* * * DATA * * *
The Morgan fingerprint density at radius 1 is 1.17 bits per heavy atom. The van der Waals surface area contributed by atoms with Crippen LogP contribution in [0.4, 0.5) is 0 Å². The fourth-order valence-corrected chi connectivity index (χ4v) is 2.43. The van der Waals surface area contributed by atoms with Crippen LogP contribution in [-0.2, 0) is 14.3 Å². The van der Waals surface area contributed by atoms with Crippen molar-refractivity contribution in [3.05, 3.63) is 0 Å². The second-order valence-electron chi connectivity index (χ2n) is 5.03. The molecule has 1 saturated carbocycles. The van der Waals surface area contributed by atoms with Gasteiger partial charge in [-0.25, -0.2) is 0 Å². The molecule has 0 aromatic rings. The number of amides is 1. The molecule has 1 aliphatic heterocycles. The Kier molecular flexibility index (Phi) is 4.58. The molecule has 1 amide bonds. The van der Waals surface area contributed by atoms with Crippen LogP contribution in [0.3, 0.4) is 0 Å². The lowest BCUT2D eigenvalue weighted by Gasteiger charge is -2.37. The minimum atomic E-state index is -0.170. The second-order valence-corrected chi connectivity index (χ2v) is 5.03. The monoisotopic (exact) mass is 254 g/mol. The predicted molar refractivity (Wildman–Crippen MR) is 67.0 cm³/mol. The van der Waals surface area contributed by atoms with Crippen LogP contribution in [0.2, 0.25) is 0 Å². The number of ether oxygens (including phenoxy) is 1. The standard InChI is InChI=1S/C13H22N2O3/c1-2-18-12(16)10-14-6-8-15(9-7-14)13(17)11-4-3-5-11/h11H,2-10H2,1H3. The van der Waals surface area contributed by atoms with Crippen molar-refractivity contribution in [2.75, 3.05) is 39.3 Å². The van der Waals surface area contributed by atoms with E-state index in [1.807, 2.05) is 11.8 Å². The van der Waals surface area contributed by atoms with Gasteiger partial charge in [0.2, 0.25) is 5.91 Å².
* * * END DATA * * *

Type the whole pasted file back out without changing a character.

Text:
The Morgan fingerprint density at radius 1 is 1.17 bits per heavy atom. The van der Waals surface area contributed by atoms with Crippen LogP contribution in [0.4, 0.5) is 0 Å². The fourth-order valence-corrected chi connectivity index (χ4v) is 2.43. The van der Waals surface area contributed by atoms with Crippen LogP contribution in [-0.2, 0) is 14.3 Å². The van der Waals surface area contributed by atoms with Crippen molar-refractivity contribution in [3.05, 3.63) is 0 Å². The second-order valence-electron chi connectivity index (χ2n) is 5.03. The molecule has 1 saturated carbocycles. The van der Waals surface area contributed by atoms with Gasteiger partial charge in [-0.25, -0.2) is 0 Å². The molecule has 0 aromatic rings. The number of amides is 1. The molecule has 1 aliphatic heterocycles. The Kier molecular flexibility index (Phi) is 4.58. The molecule has 1 amide bonds. The van der Waals surface area contributed by atoms with Crippen LogP contribution in [0.3, 0.4) is 0 Å². The lowest BCUT2D eigenvalue weighted by Gasteiger charge is -2.37. The minimum atomic E-state index is -0.170. The second-order valence-corrected chi connectivity index (χ2v) is 5.03. The monoisotopic (exact) mass is 254 g/mol. The predicted molar refractivity (Wildman–Crippen MR) is 67.0 cm³/mol. The van der Waals surface area contributed by atoms with Crippen LogP contribution in [0.2, 0.25) is 0 Å². The number of ether oxygens (including phenoxy) is 1. The standard InChI is InChI=1S/C13H22N2O3/c1-2-18-12(16)10-14-6-8-15(9-7-14)13(17)11-4-3-5-11/h11H,2-10H2,1H3. The van der Waals surface area contributed by atoms with Crippen molar-refractivity contribution in [2.75, 3.05) is 39.3 Å². The van der Waals surface area contributed by atoms with E-state index in [1.807, 2.05) is 11.8 Å². The van der Waals surface area contributed by atoms with Gasteiger partial charge in [0.2, 0.25) is 5.91 Å².